Security Benchmarks for Medical DevicesNew Initiative Will Outline Appropriate Controls
A new initiative is working toward developing security control benchmarks, or best practices, for Internet-enabled medical devices. The first voluntary guidelines, designed for infusion pumps, are targeted for release by year's end, says Will Pelgrin, president and CEO of the Center for Internet Security, which is spearheading the effort.
CIS is a non-profit organization focused on enhancing the cybersecurity readiness and response of public and private-sector entities. Through its security benchmarks division, it has already produced voluntary guidance in other areas, such as passwords.
The Center recently issued a request for information to U.S. medical device manufacturers seeking volunteers to participate in the development of security control benchmarks. But it's also inviting healthcare providers and others to participate.
A Hot Topic
The benchmarking effort is designed to get ahead of the risk before something "catastrophic" happens, Pelgrin says. "These devices have now become so IT-centric and mobile, the need to protect them and the technologies they rely on is critical," he says.
The issue of medical device security has gained attention in recent months. For example, some security experts have exposed vulnerabilities in wireless insulin pumps (see: Addressing Medical Device Security Flaws). Others have identified risks involved when devices are unknowingly exposed to the Internet (see: Identifying Vulnerable Medical Devices). Other concerns include password vulnerabilities and malware-related issues.
Building on FDA Effort
The benchmarks will build upon recommendations in the Food and Drug Administration's draft "Content of Premarket Submissions for Management of Cybersecurity in Medical Devices" (see: FDA Drafts Medical Device Security Guide).
"We are working very collaboratively with the FDA, and our benchmarks will map to their guidance," Pelgrin says. "The FDA guidance is more strategic; our benchmarks will be very tactical."
By tactical, Pelgrin means the benchmarks will provide detailed steps that should be taken to improve the security of specific technologies. The benchmarks, however, will not be requirements or regulations. "They're best practice recommendations that can be adopted voluntarily," he stresses.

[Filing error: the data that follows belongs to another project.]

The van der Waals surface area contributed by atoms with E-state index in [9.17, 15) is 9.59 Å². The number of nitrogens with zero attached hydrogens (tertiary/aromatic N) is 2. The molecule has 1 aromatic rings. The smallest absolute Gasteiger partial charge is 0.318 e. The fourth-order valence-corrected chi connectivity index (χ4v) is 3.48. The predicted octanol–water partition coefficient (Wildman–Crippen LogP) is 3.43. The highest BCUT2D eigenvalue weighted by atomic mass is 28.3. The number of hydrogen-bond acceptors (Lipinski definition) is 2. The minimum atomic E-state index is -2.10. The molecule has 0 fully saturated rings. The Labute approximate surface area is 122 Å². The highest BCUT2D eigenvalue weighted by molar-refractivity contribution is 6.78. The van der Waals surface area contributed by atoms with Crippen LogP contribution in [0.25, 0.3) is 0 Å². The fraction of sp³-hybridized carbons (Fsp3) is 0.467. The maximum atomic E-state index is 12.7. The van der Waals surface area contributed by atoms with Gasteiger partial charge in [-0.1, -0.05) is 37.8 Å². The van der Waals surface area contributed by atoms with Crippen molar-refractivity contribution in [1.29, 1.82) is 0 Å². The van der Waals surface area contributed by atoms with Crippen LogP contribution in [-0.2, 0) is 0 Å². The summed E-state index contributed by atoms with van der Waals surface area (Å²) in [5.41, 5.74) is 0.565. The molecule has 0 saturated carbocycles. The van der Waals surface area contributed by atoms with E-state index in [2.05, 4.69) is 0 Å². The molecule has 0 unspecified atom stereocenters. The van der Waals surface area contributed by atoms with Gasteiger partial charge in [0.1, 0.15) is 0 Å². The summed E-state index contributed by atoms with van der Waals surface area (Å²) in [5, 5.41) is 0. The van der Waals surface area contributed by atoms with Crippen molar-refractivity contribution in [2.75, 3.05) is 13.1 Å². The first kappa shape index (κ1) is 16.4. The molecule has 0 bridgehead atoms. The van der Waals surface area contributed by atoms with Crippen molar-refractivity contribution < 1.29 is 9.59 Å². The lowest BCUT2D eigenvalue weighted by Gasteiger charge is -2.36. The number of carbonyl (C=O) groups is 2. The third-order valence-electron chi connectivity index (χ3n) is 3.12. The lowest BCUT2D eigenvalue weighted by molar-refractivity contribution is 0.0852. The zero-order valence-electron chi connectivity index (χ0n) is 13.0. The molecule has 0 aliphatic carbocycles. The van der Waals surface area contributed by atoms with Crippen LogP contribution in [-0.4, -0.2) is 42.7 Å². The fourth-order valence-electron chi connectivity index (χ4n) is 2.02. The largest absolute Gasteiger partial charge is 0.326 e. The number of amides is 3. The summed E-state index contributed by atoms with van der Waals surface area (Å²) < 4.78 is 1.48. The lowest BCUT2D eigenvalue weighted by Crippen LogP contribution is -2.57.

CIS will be joined by the National Health Information Sharing and Analysis Center in coordinating this initiative. The Multi-State ISAC, which CIS operates, will also be involved. "We will leverage the expertise there as part of this process," Pelgrin says.
The first healthcare provider to join the initiative is Albany Medical Center in New York. Provider involvement will help ensure the best practices are practical, Pelgrin says. "We want to produce a product that can help improve security, while also meeting the operational needs of the users of these devices," he says.
Those interested in participating in the benchmarking program can visit http://benchmarks.cisecurity.org for more information.
The security benchmarks that the CIS develops provide guidance on security-focused configuration controls to be applied to a wide range of technologies, Pelgrin says. The benchmarks provide specific procedures on how to implement the controls and audit procedures to verify that the controls were correctly implemented.
The CIS has worked with IT security subject matter experts within government, businesses and academia from around the world to develop benchmarks, Pelgrin says. "Anyone who wants to contribute to the creation of any benchmark is welcome," he notes.
When a need for security configuration guidance is identified for a specific system or technology, the team involved in the project will identify the security impacts that should be addressed, Pelgrin says. "Through an ongoing and iterative process, the benchmark is drafted, reviewed and commented upon and ultimately finalized," he says.
The new medical device benchmarks, which will provide prescriptive, implementable instructions for hardening systems, will be released to the public on the CIS website as PDF documents, Pelgrin says.
Insulin Infusion Pump Benchmarks
"Our goal is to have the first insulin infusion pumps [benchmark] available by the end of this calendar year," Pelgrin says.
Subsequent medical device benchmarks will be developed based on the input of CIS's consensus committee, he explains.
"This will be an ongoing process - not only for the development of new benchmarks, but also maintaining them to ensure they remain current and responsive to the changing environment."